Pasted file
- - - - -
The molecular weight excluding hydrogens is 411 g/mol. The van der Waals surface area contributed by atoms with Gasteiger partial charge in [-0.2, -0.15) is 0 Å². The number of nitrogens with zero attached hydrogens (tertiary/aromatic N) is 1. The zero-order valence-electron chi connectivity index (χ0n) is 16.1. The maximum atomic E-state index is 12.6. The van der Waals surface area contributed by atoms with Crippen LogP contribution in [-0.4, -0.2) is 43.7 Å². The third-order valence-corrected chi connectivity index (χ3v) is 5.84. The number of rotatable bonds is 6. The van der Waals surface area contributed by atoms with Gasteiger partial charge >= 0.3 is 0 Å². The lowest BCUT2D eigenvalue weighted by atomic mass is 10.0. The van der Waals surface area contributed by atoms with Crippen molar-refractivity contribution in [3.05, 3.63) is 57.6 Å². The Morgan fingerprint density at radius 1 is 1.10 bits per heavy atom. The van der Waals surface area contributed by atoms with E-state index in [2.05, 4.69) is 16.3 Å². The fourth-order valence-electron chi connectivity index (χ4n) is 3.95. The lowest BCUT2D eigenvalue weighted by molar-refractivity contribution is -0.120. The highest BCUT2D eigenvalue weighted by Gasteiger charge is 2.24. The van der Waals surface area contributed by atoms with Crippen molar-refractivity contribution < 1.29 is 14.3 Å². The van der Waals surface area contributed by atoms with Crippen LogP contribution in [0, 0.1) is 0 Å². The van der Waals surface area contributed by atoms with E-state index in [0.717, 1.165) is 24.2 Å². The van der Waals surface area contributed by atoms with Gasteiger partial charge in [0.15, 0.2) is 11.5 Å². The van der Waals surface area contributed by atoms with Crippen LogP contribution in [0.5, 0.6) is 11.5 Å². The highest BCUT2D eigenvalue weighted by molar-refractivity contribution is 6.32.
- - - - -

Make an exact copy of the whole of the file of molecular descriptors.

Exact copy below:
The molecular weight excluding hydrogens is 411 g/mol. The van der Waals surface area contributed by atoms with Gasteiger partial charge in [-0.2, -0.15) is 0 Å². The number of nitrogens with zero attached hydrogens (tertiary/aromatic N) is 1. The zero-order valence-electron chi connectivity index (χ0n) is 16.1. The maximum atomic E-state index is 12.6. The van der Waals surface area contributed by atoms with Crippen LogP contribution in [-0.4, -0.2) is 43.7 Å². The third-order valence-corrected chi connectivity index (χ3v) is 5.84. The number of rotatable bonds is 6. The van der Waals surface area contributed by atoms with Gasteiger partial charge >= 0.3 is 0 Å². The lowest BCUT2D eigenvalue weighted by atomic mass is 10.0. The van der Waals surface area contributed by atoms with Crippen molar-refractivity contribution in [3.05, 3.63) is 57.6 Å². The Morgan fingerprint density at radius 1 is 1.10 bits per heavy atom. The van der Waals surface area contributed by atoms with E-state index in [2.05, 4.69) is 16.3 Å². The fourth-order valence-electron chi connectivity index (χ4n) is 3.95. The lowest BCUT2D eigenvalue weighted by molar-refractivity contribution is -0.120. The highest BCUT2D eigenvalue weighted by Gasteiger charge is 2.24. The van der Waals surface area contributed by atoms with Crippen molar-refractivity contribution < 1.29 is 14.3 Å². The van der Waals surface area contributed by atoms with Crippen LogP contribution in [0, 0.1) is 0 Å². The van der Waals surface area contributed by atoms with E-state index in [0.717, 1.165) is 24.2 Å². The van der Waals surface area contributed by atoms with Gasteiger partial charge in [0.15, 0.2) is 11.5 Å². The van der Waals surface area contributed by atoms with Crippen LogP contribution in [0.5, 0.6) is 11.5 Å². The highest BCUT2D eigenvalue weighted by molar-refractivity contribution is 6.32.